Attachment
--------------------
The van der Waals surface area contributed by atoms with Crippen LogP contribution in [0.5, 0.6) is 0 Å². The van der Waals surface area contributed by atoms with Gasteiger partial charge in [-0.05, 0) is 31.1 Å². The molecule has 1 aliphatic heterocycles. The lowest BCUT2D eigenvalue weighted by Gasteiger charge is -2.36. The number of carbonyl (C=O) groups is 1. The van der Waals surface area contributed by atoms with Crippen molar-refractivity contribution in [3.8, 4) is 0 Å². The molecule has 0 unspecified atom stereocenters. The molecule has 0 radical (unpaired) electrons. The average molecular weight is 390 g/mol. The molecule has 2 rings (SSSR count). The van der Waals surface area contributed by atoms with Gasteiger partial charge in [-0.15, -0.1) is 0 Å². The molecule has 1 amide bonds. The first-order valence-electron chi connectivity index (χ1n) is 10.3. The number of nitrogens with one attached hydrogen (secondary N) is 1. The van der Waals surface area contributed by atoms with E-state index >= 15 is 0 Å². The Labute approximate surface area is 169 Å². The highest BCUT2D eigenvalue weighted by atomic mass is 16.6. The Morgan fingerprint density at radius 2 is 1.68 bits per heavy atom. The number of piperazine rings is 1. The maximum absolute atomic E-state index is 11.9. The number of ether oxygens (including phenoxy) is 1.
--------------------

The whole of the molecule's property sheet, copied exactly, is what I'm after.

The van der Waals surface area contributed by atoms with Crippen LogP contribution in [0.5, 0.6) is 0 Å². The van der Waals surface area contributed by atoms with Gasteiger partial charge in [-0.05, 0) is 31.1 Å². The molecule has 1 aliphatic heterocycles. The lowest BCUT2D eigenvalue weighted by Gasteiger charge is -2.36. The number of carbonyl (C=O) groups is 1. The van der Waals surface area contributed by atoms with Crippen molar-refractivity contribution in [3.8, 4) is 0 Å². The molecule has 0 unspecified atom stereocenters. The molecule has 0 radical (unpaired) electrons. The average molecular weight is 390 g/mol. The molecule has 2 rings (SSSR count). The van der Waals surface area contributed by atoms with Gasteiger partial charge in [-0.15, -0.1) is 0 Å². The molecule has 1 amide bonds. The first-order valence-electron chi connectivity index (χ1n) is 10.3. The number of nitrogens with one attached hydrogen (secondary N) is 1. The van der Waals surface area contributed by atoms with E-state index >= 15 is 0 Å². The Labute approximate surface area is 169 Å². The highest BCUT2D eigenvalue weighted by atomic mass is 16.6. The Morgan fingerprint density at radius 2 is 1.68 bits per heavy atom. The number of piperazine rings is 1. The maximum absolute atomic E-state index is 11.9. The number of ether oxygens (including phenoxy) is 1.